Сoncept of hierarchical structure of large marine ecosystems zoning in Arctic shelf seas of Russia

Lead Author Kirill, Petrov
Institution Contact Saint-Petersburg State University Institute of Earth Sciences 33/35, 10-th line, Vasilievsky Island Saint-Petersburg 199178 RUSSIA
Co-Authors Andrey Bobkov Saint-Petersburg State University Institute of Earth Sciences 33/35, 10-th line, Vasilievsky Island Saint-Petersburg 199178 RUSSIA
Theme Theme 1: Vulnerability of Arctic Environments
Session Name 1.8 Novel approaches to communicate research facts and predictions of the future of Arctic marine biota to non-scientific stakeholders
Presentation Type Poster
Abstract text Principles of biogeographical regionalization of World Ocean are widely discussed in the literature. In works of Spalding et al (2007) for lower unit of regionalization adopted ecoregions - large marine ecosystems. These are very large water areas, as a rule, the whole sea basins, analogs of physiographic countries on the land. In our view, large marine ecosystems comprise a hierarchical system of smaller units’ regionalization, which corresponds to a natural distribution of hydrobionts' communities. In the continuing process of regionalization of large marine ecosystems is proposed to use the bionomic approach that takes into consideration the link of communities of marine organisms with habitats that allows a meaningful comparison of areas at different levels of hierarchy. System of biogeographical regionalization should be based on natural, historical and bionomic features of water areas (Petrov, 2004).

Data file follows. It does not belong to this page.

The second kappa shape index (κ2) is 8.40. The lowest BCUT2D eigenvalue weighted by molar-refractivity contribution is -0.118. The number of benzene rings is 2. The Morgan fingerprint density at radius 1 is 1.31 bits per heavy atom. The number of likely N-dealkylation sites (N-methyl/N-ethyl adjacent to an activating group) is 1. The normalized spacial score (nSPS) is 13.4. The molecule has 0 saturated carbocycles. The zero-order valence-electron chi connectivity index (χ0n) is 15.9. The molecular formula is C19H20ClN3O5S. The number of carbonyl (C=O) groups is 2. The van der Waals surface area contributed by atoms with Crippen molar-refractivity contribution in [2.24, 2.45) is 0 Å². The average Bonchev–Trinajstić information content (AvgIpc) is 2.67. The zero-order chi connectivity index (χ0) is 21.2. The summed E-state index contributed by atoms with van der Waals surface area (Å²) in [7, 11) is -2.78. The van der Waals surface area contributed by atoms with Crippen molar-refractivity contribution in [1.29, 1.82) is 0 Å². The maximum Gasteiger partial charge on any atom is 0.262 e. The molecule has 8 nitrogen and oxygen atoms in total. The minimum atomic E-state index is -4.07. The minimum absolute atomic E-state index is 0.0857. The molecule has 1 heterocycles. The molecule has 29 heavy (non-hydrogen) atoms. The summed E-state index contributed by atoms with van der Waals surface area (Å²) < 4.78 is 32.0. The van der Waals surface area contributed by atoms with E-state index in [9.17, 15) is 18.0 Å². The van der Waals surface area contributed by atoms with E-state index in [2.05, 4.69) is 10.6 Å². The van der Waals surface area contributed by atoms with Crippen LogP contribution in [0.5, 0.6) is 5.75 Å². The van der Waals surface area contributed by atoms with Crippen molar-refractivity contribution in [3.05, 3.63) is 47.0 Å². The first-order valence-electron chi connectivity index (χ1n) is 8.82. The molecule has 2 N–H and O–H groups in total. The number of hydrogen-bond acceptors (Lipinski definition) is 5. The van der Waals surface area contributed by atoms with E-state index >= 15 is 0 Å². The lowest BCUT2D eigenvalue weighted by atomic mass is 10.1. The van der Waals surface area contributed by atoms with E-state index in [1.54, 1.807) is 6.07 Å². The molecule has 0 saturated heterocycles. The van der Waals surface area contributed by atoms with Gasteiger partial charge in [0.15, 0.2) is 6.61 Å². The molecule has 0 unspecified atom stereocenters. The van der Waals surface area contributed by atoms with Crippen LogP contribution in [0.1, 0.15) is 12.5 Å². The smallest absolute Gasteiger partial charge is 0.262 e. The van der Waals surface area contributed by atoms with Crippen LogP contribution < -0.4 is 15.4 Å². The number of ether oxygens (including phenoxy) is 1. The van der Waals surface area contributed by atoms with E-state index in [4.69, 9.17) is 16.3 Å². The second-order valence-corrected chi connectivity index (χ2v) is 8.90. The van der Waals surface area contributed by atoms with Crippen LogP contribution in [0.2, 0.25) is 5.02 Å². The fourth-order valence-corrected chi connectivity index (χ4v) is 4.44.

Originality of bionomic area, in view of authors, is determined by its position in system of units of latitudinal zonality (zone, area, province), vertical (depth) differentiation (vertical zone, layer) and azonal one which is controlled by geological and geomorphological factors, that determine the uniqueness of marine basin, region and district. Principles of hierarchical system of units of bionomic zoning are discussed on example of Arctic seas of Russia.
Detailed zoning of marine basins: 1) is a necessary condition for understanding their current state through monitoring, 2) allows to extrapolate recommendations on rational environmental management for similar ecoregions, and, 3) helps to prevent negative consequences of anthropogenic effects on vulnerable water areas of the Arctic.